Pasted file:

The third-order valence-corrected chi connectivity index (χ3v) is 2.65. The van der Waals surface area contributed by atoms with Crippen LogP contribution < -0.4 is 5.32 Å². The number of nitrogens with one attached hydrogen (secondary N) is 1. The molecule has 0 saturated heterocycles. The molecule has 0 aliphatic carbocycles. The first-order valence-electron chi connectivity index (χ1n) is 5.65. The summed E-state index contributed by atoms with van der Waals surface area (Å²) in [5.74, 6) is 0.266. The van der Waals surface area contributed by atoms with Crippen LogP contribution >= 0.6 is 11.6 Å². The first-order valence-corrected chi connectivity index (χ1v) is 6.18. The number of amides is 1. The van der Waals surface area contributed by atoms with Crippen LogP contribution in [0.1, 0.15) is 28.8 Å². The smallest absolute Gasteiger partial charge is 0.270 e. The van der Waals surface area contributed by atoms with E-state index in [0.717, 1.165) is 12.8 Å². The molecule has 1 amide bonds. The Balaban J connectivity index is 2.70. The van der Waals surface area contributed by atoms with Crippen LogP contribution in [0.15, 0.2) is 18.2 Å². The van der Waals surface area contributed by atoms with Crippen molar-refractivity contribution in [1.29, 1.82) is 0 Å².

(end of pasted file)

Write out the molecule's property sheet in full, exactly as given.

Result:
The third-order valence-corrected chi connectivity index (χ3v) is 2.65. The van der Waals surface area contributed by atoms with Crippen LogP contribution < -0.4 is 5.32 Å². The number of nitrogens with one attached hydrogen (secondary N) is 1. The molecule has 0 saturated heterocycles. The molecule has 0 aliphatic carbocycles. The first-order valence-electron chi connectivity index (χ1n) is 5.65. The summed E-state index contributed by atoms with van der Waals surface area (Å²) in [5.74, 6) is 0.266. The van der Waals surface area contributed by atoms with Crippen LogP contribution >= 0.6 is 11.6 Å². The first-order valence-corrected chi connectivity index (χ1v) is 6.18. The number of amides is 1. The van der Waals surface area contributed by atoms with Crippen LogP contribution in [0.1, 0.15) is 28.8 Å². The smallest absolute Gasteiger partial charge is 0.270 e. The van der Waals surface area contributed by atoms with E-state index in [0.717, 1.165) is 12.8 Å². The molecule has 1 amide bonds. The Balaban J connectivity index is 2.70. The van der Waals surface area contributed by atoms with Crippen LogP contribution in [0.15, 0.2) is 18.2 Å². The van der Waals surface area contributed by atoms with Crippen molar-refractivity contribution in [1.29, 1.82) is 0 Å².